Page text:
Cunard's flagship Queen Mary 2, more than a fifth of a mile long and weighing upwards of 150,000 gross tons, sports a height, length, and waterline breadth that surpass that of any other passenger ship in the world. Designed by owner Carnival's house architect Stephen Payne, the liner has 15 restaurants, five swimming pools, a planetarium, and the obligatory ballroom, casino, and theater. Counting officers and crew, it carries about 3,900 people at capacity, including more than 2,600 passengers. From keel to funnel, including 17 passenger decks, the QM2 is about an average field goal shy of a football field in height and its smokestacks clear New York's Verrazano-Narrows bridge by a hair under 10 feet.
But if you had to make a sudden 180-degree turn in the QM2's New York Harbor port of call, it would be quite a challenge.
As remarkably equipped for capacity, fast growth, and big-time capital structure management as home building's public powers may be, their heft and their reliance on placating often fractious, volatile, and clamorous Wall Street investors took away one of the most important advantages they had to bear in an about-face market correction. The playing field tipped, at least momentarily, in favor of private home builder competitors.
Say all you want about the ability of the publics to weather a market U-turn differently in the present than they have in the past. Lots controlled through options versus ownership, increasingly professional management, product segmentation, geographical market diversification, and the proliferation of creative financing for home buyers supposedly amounted to a strategic defense system. That litany of post-millennial characteristics was cited again and again during the good years as defining this generation of public companies in contrast to previous generations. Each of these vaunted defense systems succumbed to the force of deteriorating market conditions, and it's just extraordinary to hear from secular thought and practice leaders how unaccountably bad they continue to be.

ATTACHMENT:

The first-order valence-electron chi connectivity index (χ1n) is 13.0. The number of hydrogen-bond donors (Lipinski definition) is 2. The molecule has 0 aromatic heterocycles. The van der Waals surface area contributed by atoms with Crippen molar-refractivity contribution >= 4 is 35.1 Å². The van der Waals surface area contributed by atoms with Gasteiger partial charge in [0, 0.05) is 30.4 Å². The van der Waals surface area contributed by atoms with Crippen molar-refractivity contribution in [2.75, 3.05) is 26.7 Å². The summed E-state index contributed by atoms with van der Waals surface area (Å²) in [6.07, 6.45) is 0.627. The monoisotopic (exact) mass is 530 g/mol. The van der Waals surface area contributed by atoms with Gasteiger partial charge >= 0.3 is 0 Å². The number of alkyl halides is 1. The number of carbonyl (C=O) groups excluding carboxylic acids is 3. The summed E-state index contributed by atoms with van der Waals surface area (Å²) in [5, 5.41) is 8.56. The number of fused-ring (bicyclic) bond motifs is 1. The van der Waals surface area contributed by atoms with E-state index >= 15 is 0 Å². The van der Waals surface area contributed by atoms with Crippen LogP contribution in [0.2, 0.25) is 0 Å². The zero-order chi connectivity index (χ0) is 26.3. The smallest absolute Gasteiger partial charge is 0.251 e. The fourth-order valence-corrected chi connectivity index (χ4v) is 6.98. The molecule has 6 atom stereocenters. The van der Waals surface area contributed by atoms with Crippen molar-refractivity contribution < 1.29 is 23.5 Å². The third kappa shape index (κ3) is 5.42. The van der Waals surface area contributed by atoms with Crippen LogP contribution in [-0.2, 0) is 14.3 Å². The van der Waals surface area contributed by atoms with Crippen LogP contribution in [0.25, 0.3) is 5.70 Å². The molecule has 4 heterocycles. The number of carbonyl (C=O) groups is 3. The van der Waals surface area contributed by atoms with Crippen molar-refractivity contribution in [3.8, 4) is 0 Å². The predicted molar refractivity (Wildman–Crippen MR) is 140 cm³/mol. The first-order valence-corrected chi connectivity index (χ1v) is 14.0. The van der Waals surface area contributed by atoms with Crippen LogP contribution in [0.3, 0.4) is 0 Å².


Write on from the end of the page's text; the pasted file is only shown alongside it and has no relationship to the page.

Thing is, there is one extremely significant difference between home builders' ability to cope with a downturn, and it has less to do with access to capital and product and market diversification than plain, simple market intelligence.
"The one thing that I see today that is different," says Shea Homes vice president of operations Robb Pigg, is that "there is more data integrity around some of the high-level business metrics and there is more integration of that data. We are able to make better decisions, just for the simple fact that things have become more sophisticated from a data-integrity and a systems-integration standpoint."
There's agreement that while there's very little anyone can do to prevent market conditions from worsening or to spur them on to recovery, the ability of organizations to respond quickly to those conditions and act smart about them is what sets them apart from home builders in prior down cycles.
So, while the publics were busy trying to turn their ocean liners around and point them in the opposite direction in New York Harbor, many of the best private operators were doing just that, operating and using technology and data management. The fundamental facts of their make-up from a business model perspective demanded that they scoot into the trenches, learn where the situational opportunities are, and size their cost bases to historical rather than recent bubble sales trends.
As absorption rates, cancellations, mortgage finance hurdles, and psychology continue to tighten and while affordability–or rather unaffordability–remains the secular gorilla-in-the-living room, all eyes turn to a single area of bothpublic and private balance sheets: Cash.
The best privates will continue to leverage nimbleness and competitive tenacity to navigate circles around their huge public rivals. And as the buyer universe shrinks further before it starts to grow again, privates have almost a year head start in setting a successful course for the future.